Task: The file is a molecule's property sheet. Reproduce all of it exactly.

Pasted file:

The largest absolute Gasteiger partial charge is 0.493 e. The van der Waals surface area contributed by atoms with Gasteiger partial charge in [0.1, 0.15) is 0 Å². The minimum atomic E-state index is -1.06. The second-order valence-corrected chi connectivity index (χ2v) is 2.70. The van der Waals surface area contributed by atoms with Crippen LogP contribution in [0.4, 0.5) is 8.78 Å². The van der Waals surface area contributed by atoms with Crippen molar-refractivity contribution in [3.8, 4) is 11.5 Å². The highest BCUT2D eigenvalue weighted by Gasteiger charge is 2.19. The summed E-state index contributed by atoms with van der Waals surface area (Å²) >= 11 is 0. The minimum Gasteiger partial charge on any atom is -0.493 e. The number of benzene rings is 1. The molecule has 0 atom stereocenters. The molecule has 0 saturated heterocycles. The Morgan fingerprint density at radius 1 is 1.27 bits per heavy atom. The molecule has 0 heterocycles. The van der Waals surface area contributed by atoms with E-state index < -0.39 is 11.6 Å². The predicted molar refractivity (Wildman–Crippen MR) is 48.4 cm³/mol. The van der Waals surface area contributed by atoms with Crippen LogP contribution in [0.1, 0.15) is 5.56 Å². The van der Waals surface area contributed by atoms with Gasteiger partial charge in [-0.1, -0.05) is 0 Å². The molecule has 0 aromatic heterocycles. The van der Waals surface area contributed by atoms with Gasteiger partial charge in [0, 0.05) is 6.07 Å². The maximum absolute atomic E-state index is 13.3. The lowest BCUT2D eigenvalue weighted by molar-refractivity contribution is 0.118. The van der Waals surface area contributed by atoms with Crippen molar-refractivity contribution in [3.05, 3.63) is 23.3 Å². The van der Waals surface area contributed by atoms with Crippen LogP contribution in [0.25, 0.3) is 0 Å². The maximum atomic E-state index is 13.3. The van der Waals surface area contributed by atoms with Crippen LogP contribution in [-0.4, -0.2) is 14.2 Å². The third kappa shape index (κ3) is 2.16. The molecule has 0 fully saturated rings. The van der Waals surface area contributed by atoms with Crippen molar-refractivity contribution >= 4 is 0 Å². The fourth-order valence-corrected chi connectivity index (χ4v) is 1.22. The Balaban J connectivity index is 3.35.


The largest absolute Gasteiger partial charge is 0.493 e. The van der Waals surface area contributed by atoms with Gasteiger partial charge in [0.1, 0.15) is 0 Å². The minimum atomic E-state index is -1.06. The second-order valence-corrected chi connectivity index (χ2v) is 2.70. The van der Waals surface area contributed by atoms with Crippen LogP contribution in [0.4, 0.5) is 8.78 Å². The van der Waals surface area contributed by atoms with Crippen molar-refractivity contribution in [3.8, 4) is 11.5 Å². The highest BCUT2D eigenvalue weighted by Gasteiger charge is 2.19. The summed E-state index contributed by atoms with van der Waals surface area (Å²) >= 11 is 0. The minimum Gasteiger partial charge on any atom is -0.493 e. The number of benzene rings is 1. The molecule has 0 atom stereocenters. The molecule has 0 saturated heterocycles. The Morgan fingerprint density at radius 1 is 1.27 bits per heavy atom. The molecule has 0 heterocycles. The van der Waals surface area contributed by atoms with E-state index < -0.39 is 11.6 Å². The predicted molar refractivity (Wildman–Crippen MR) is 48.4 cm³/mol. The van der Waals surface area contributed by atoms with Crippen LogP contribution in [0.1, 0.15) is 5.56 Å². The van der Waals surface area contributed by atoms with Gasteiger partial charge in [-0.1, -0.05) is 0 Å². The molecule has 0 aromatic heterocycles. The van der Waals surface area contributed by atoms with Gasteiger partial charge in [0, 0.05) is 6.07 Å². The maximum absolute atomic E-state index is 13.3. The lowest BCUT2D eigenvalue weighted by molar-refractivity contribution is 0.118. The van der Waals surface area contributed by atoms with Crippen molar-refractivity contribution in [3.05, 3.63) is 23.3 Å². The van der Waals surface area contributed by atoms with Crippen LogP contribution in [0.25, 0.3) is 0 Å². The maximum atomic E-state index is 13.3. The van der Waals surface area contributed by atoms with Crippen LogP contribution in [-0.4, -0.2) is 14.2 Å². The third kappa shape index (κ3) is 2.16. The molecule has 0 fully saturated rings. The van der Waals surface area contributed by atoms with Crippen molar-refractivity contribution >= 4 is 0 Å². The fourth-order valence-corrected chi connectivity index (χ4v) is 1.22. The Balaban J connectivity index is 3.35.